Representatives from the Office of Analytics and Institutional Research at Ithaca College spoke to the Student Governance Council at its Dec. 3 meeting about the 2019 National Survey of Student Engagement (NSSE).
Chief Analytics Officer Yuko Mulugetta, Senior Research Analyst Elijah Earl and senior President’s Fellow Anna Gardner presented their plan to increase the student response rate of the 2019 NSSE to the SGC to get the council’s feedback.
The NSSE is an annual survey that collects information concerning freshmen’s and seniors’ participation in programs and activities offered by the four-year college or university they attend. The results would be used to analyze and better understand levels of student engagement at the college but have not been used in previous years because of the low response rate.
Earl said the college participates in the NSSE every three years because only freshmen and seniors are allowed to take the survey. The three-year cycle allows the same cohort of students to take the survey, and the Office of Analytics and Institutional Research can see how students’ perceptions have changed from freshman to senior year.
Earl said student engagement is divided into two parts in the survey — the effort put in by the student and the opportunities provided by the college — that work together to engage the student.
“It’s both the amount of time and effort that you as a student put into your studies, but it’s also the amount of opportunities and ease with which the college allows you to do that,” Earl said. “There’s both the student part and the college part of it, and together we try to get the students as engaged as possible in meaningful academic activities.”
Mulugetta said the college has been participating in the NSSE since 2003 and has administered six surveys in total.
She said that even though the college has been collecting this data for the past 15 years, none of the data has been used from any year because of the perception that the response rate was too low. Mulugetta said the response rate to the 2016 NSSE was 29 percent of freshmen and 32 percent of seniors.
Mulugetta said the Office of Analytics and Institutional Research is working to get the response rate to the 2019 NSSE to be high enough so it accurately represents the surveyed population and so the data can be utilized.
“This time, we really want to coordinate our efforts so we can make the response rate as high as possible and we can use the information as a really good way to improve student learning, student life and the overall picture,” Mulugetta said.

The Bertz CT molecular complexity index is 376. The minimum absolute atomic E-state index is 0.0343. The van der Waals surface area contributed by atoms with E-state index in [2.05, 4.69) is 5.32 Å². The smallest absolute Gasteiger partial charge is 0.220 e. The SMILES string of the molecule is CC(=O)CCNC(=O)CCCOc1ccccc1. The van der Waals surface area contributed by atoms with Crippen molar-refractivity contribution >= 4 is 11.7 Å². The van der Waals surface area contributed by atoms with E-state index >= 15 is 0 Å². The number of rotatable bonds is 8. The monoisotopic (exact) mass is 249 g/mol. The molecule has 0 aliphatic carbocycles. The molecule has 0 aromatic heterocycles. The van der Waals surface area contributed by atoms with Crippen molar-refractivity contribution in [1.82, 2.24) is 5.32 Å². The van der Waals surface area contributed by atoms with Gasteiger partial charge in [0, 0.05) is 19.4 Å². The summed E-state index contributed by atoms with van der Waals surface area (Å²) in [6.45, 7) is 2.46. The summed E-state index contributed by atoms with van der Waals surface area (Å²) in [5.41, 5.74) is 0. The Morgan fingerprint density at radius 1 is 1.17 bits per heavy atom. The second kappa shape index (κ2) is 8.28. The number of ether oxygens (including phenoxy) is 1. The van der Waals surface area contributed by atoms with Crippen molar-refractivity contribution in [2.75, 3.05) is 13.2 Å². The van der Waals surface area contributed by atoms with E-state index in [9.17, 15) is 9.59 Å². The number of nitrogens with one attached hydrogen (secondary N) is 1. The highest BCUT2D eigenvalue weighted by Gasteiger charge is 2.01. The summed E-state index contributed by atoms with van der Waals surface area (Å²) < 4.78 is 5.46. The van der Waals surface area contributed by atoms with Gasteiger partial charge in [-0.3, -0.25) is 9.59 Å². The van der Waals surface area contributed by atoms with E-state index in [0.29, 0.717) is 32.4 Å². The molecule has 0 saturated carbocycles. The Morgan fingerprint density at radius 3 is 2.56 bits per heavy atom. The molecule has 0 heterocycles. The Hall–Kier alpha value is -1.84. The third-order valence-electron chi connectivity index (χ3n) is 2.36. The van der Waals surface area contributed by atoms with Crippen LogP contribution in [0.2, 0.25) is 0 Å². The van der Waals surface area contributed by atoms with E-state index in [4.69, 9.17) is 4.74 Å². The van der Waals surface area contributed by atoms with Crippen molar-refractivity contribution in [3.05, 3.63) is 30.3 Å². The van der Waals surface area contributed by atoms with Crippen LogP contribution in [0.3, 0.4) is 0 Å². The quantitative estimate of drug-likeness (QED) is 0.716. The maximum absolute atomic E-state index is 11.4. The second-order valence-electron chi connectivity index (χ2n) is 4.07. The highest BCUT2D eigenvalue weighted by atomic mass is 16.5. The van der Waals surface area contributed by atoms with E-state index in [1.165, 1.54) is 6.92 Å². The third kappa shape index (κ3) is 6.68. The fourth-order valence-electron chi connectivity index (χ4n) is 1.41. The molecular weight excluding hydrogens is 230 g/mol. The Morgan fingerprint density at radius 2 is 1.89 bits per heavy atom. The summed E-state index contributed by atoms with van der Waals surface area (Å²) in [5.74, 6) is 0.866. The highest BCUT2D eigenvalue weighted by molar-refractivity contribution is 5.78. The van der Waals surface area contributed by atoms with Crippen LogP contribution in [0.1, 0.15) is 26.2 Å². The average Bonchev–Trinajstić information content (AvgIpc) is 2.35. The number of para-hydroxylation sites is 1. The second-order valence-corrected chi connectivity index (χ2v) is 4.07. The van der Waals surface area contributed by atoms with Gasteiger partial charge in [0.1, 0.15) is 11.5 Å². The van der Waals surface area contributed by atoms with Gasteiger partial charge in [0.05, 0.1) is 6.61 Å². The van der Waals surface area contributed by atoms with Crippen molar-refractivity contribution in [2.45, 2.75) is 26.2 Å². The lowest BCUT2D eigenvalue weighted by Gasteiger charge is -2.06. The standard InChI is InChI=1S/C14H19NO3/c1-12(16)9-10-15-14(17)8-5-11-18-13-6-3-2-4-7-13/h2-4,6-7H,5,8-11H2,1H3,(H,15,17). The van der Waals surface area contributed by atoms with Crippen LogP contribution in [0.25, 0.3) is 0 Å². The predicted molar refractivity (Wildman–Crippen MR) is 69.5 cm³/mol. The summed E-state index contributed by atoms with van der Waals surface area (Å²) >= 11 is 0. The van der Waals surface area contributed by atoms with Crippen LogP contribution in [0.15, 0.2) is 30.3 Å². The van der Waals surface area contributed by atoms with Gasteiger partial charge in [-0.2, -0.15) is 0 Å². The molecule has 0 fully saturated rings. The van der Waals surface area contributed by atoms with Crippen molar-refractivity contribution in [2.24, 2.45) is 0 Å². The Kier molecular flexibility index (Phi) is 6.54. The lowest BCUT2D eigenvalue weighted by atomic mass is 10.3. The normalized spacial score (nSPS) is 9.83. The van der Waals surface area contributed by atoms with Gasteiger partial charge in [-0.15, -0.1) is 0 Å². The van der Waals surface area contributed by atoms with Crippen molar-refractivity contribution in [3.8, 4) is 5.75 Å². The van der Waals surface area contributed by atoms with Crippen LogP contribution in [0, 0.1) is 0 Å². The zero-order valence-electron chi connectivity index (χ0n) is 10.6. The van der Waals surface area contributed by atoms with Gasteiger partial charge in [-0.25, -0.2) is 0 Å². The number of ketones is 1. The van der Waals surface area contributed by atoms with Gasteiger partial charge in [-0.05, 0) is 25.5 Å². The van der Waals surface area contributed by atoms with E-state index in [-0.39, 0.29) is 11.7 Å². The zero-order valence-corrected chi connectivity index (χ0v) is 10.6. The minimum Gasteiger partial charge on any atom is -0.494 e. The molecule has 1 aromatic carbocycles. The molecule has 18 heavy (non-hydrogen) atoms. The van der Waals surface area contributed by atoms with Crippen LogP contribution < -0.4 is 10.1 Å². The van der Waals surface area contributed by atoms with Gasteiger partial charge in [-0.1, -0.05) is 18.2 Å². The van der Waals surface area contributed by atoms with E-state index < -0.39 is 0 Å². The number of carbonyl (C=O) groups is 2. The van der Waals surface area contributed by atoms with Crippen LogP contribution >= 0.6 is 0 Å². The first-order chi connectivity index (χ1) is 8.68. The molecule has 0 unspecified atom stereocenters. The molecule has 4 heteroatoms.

Earl said that if the response rate is high enough, the data from the NSSE can be used to help make improvements with the strategic plan and the Integrative Core Curriculum. The strategic plan is the college’s five-year plan that is currently in the early planning, drafting and feedback stage. The ICC is currently under review by a committee comprised of faculty members and students evaluating its effectiveness.
Earl said the office is collaborating with the Office of the Provost, the Division of Student Affairs and Campus Life, Information Technology and other offices to raise awareness for the NSSE.
Gardner said that even though she is a senior and the usage of the data will not affect her, she feels it is important for her to take the survey because the information collected can be used to improve the college in the future.
She said that by participating in the survey, students who believe they are being overlooked can make their voices heard and help the college make improvements.
“By you and your peers responding to this, it is a way that the college can use and hear your voice, and a lot of people are always complaining that no one’s listening,” Gardner said. “Well, this is one way that the college will listen to you. It’s going to be very valuable for the way that we move forward.”
Gardner said gift cards from Amazon will be offered as an incentive to participate in the survey, and reminders will be sent by email starting when the NSSE is launched in February 2019. Gardner said the Office of Analytics and Institutional Research is considering holding a launch party during which food will be served and students can fill out surveys.
Freshman Anna Costa, Class of 2022 senator, suggested the office reach out to the Residence Hall Association to have resident assistants help advertise the NSSE to the students in first-year residence halls.
Sophomore Allison Kelley, senator for the School of Business, said the office should create a board for students to put stickers on once they have finished the survey in order to publicly display that they have completed it.
“When they fill it out, they have the opportunity to put a sticker on something, like a leaf on a tree or something, to show that they’ve participated, played a part in the school and owned their due diligence as a student,” Kelley said.
She said that students should have a way to show that they helped improve the college directly after taking the survey and that this show of appreciation does not necessarily need to include a monetary incentive.
“They should get something out of it, not just like a gift card, but something immediate, showing their impact,” Kelley said.